I make these qualifiers about Yunus and microfinance for a reason: Apparently, his fame has not gone down so well with a number of economic commentators--including Bhagwati. To wit, the venerable Professor Bhagwati highlights four criticisms of Yunus in a recent op-ed in Al Jazeera:
1. It wasn't Muhammad Yunus who invented microfinance but rather Ela Bhatt who founded the Self-Employed Women's Association (SEWA) in April 1974--two years before the former made his start in Jobram Bangladesh;
2. Yunus has relied on periodic inflows of foreign cash to keep Grameen afloat, whereas SEWA has never been reliant on foreign donors;
3. What is more, SEWA has been regulated by Indian authorities practically since its inception, while the same doesn't hold true for Grameen which resists such regulation;
4. Microfinance does not promote large-scale development.
There are interesting points which Muhammad Yunus would probably be better served rebutting himself. However, I can offer some counterpoints and suggestions here:
1. Yunus' innovation was perhaps more a case of marketing; that much is true. Prior to him, the term "microfinance" had barely entered the lexicon and was certainly not widespread worldwide. That said, why begin with SEWA? Those who've worked in development studies for any period of time are familiar with the Rotating Savings and Credit Association (ROSCA) which has similar features of credit pooling and turn-based lending among a small group. As far back as 1962, the famous anthropologist Clifford Geertz had already written about "The Rotating Credit Association: A 'Middle Rung' in Development." It's hardly an obscure work since Google claims it has 397 citations. ROSCA was already operative long before Geertz described it, so the origin of ROSCA certainly predates SEWA by an even more considerable margin. But if neither the ROSCA nor the SEWA folks coined the term "microfinance" despite having essentially similar mechanics, then I'll give Yunus the nod for doing so.
2. It would of course be good if Bhagwati came up with evidence to back his claim that could be very damaging to Yunus' operation not being self-sustaining by relying on periodic cash infusions from abroad.
3. It is incorrect to say that Bangladeshi microfinance institutions (MFIs) do not face banking regulation. Instead, they have a separate banking regulator in the Microcredit Regulatory Authority (MRA) which oversees their operations and has the power to impose sanctions. Instead of saying Grameen gets by with lax regulation, it would have been better if Bhagwati could explain why microfinance and conventional banking are similar enough to warrant coming under the same regulatory body (such as the Reserve Bank of India). Given India's own woes with allegedly usurious interest rates, the specificities of microfinance may warrant having a separate regulator as Bangladesh has decided to do. Yunus, after all, has been instrumental in creating a microfinance monitoring body in Bangladesh and calls for one in India as well:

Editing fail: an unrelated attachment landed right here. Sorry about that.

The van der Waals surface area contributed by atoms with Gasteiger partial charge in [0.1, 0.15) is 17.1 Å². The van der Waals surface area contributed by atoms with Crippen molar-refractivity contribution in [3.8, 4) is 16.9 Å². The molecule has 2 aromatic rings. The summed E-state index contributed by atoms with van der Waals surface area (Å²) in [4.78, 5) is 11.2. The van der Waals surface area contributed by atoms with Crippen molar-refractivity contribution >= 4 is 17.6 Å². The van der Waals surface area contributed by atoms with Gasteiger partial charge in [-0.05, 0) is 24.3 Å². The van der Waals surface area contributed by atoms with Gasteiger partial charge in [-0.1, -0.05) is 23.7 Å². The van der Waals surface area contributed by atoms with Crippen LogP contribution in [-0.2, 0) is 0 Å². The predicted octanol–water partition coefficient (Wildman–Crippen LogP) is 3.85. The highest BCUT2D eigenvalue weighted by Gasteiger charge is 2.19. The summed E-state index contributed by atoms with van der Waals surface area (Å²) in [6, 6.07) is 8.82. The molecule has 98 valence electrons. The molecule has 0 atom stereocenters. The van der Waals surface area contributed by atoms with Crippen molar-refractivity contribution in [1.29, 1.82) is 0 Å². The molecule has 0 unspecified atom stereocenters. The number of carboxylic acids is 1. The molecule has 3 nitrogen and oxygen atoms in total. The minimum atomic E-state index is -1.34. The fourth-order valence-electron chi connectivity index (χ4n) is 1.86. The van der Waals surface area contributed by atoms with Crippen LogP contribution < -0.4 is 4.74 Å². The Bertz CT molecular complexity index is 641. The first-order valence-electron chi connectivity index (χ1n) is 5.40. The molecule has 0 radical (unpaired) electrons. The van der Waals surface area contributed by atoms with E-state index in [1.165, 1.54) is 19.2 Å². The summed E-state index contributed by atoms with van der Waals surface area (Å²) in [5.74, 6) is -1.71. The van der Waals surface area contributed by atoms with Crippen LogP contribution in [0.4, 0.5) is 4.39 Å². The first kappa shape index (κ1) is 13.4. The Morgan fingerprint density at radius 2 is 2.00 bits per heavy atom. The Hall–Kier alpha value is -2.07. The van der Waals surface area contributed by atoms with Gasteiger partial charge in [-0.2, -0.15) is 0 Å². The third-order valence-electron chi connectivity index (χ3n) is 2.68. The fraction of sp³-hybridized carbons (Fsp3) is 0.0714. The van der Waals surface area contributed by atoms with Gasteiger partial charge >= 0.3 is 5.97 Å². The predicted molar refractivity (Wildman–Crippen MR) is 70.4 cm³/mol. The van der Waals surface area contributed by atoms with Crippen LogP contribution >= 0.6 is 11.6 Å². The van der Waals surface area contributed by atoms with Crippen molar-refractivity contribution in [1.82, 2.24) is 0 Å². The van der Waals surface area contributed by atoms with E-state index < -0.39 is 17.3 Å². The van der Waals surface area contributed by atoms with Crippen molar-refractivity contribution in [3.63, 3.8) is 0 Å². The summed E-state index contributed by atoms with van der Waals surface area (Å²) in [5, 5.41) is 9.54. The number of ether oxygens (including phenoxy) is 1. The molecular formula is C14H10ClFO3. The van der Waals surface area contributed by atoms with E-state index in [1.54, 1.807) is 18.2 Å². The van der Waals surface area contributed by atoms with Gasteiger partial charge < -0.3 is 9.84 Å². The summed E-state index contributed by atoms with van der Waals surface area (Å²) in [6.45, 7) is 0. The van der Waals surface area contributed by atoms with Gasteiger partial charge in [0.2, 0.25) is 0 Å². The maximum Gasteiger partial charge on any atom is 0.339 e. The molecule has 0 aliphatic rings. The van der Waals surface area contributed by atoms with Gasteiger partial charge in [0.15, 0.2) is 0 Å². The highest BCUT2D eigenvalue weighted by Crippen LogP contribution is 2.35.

“We have been lobbying for a regulatory authority in Bangladesh and as a result created the microcredit regulatory authority in Bangladesh,” Yunus said. “That’s what I have been recommending for India also.”Speaking of which, Bhagwati should note this provision of Bangladesh's MRA:
MFIs should not be permitted to accept deposits from the non-member/ general public.4. Alike many other things in development--remittances come to mind, personally--it is unlikely that microfinance is the "magic bullet" to development. Although some folks do a disservice as styling it as such, perhaps Yunus is even culpable to an extent. I personally think Clifford Geertz suggested as much since he termed ROSCA as a "middle rung" in development long before the chattering classes arrived on the scene. Microfinance is an intermediate stage in the development of financial institutions. That is, habituating folks climbing up the income ladder in the disciplines of borrowing, investment, and repayment is certainly not a bad thing when it comes to administering credit. Certainly the Americans--its government, states, municipalities and citizens--do not have a firm grip on such fundamentals given the parlous state of their finances at virtually every level of society.
It's interesting times for Grameen,to say the least.